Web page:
As I pedaled furiously to the first ever meeting of Sound Women at Broadcasting House I mused on why we need something like this in our wonderful world of audio, after all this a business that can treat women very well.
Jenni Murray, Sue Macgregor, Helen Boaden, Margherita Taylor, Lauren Laverne, Annie Nightingale, Jo Whiley – the list is long, ladies are not an invisible force. And I’d read the invitation list so I knew that I was on my way to a meeting with even more of the great and the good. All women. But look, within minutes I was certain that Sound Women is very much a needed and wanted thing. I can give you three factoids to back this up.
Factoid 1 – although women working in radio are better qualified than men (73% have degrees, compared to 60% of men) they won’t be paid as much, on average women earn £2,200 less each year. If you pop this into a compound interest calculator and assume that the average career is 25 years in the making, that means women are losing out to the tune of more than £90,000 over the course of their working life. I don’t know about you but I’d quite like that money in my own wallet.
Factoid 2 – There was a theory 20 years ago that men didn’t like to hear women’s voices on air during the day – I say theory but I don’t recall anyone ever proving it to be true. Surely no one could hold such an arcane view now? But even with no clear audience research proving that to be the case, it’s a myth still being put about, presumably by men fumbling in their wallets for their Spearmint Rhino Loyalty Club Cards.
Factoid 3 – and this is the one that really did it for me. It came from one of the youngest women at the meeting who said she didn’t know whether she needed to act like her male colleagues do in the pub after work in order to stay in the work crowd – Crikey Moses that took me back. I started out at a radio station where in the studio women were completely equal. Or so we thought. But something happened on the ten metre walk from the back door to the pub. The blokes started compiling lists about the newsroom staff called things like ‘top ten girls in poshest order’, the inevitable ‘who would you like to sleep’ with, and ‘girls with most upturned breasts’. And what did I do back then? Did I grab my Germaine Greer Clutch Bag and huff off? No of course I didn’t – I thought I had to stay and sit through it, and even ape their behaviour. I would have been so heartened to belong to a group within the industry that danced round a different Maypole.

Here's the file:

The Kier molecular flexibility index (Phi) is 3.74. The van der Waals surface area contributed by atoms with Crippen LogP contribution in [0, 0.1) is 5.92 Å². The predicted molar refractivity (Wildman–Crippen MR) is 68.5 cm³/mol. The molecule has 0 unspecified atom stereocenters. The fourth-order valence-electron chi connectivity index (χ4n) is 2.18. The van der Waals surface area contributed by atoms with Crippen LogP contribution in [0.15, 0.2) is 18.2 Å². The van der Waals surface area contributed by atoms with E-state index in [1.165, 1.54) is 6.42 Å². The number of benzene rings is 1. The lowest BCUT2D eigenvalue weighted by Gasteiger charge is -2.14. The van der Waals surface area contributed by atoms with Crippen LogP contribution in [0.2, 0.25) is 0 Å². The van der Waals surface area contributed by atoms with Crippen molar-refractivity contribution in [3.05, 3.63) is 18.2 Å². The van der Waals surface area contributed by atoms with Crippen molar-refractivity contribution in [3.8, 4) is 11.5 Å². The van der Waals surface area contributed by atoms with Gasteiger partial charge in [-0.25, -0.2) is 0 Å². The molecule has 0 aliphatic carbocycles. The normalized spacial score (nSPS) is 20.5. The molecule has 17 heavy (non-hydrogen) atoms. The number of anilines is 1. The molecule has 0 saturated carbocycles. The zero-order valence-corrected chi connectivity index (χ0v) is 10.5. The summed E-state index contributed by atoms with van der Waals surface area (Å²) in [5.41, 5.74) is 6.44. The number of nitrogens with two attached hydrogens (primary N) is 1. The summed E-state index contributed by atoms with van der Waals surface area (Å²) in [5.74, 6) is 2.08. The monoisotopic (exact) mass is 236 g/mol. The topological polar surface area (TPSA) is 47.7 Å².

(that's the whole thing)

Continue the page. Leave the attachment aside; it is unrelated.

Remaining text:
It’s basic stuff isn’t it – If we expect our radio stations and our shows to be listened to and enjoyed by women then we really should expect our industry to have the same mores.
And look, by the end of the first meeting we had got so much done. I love an organisation that really works. Maria can do things with post-it notes that no one else can. It will help us get where we want to be.
We have plans for mentoring schemes, we would like to commission some research to find out more about that pay gap, we want to know why many women find it hard to stay in the business after the age of 35 (more men manage it than their female counterparts and only 17 per cent of women ever make it right to the top at board level). And we might even get some T shirts printed with the slogan We Heart Chris Patten as it would appear that he has recognized many of these problems himself – it’s heartening to see that he is not afraid of shouting about it.
Sound Women’s membership is dynamic and forward thinking, its aims are clear and its embrace is warm. I pedaled home feeling heartened to be part of something good.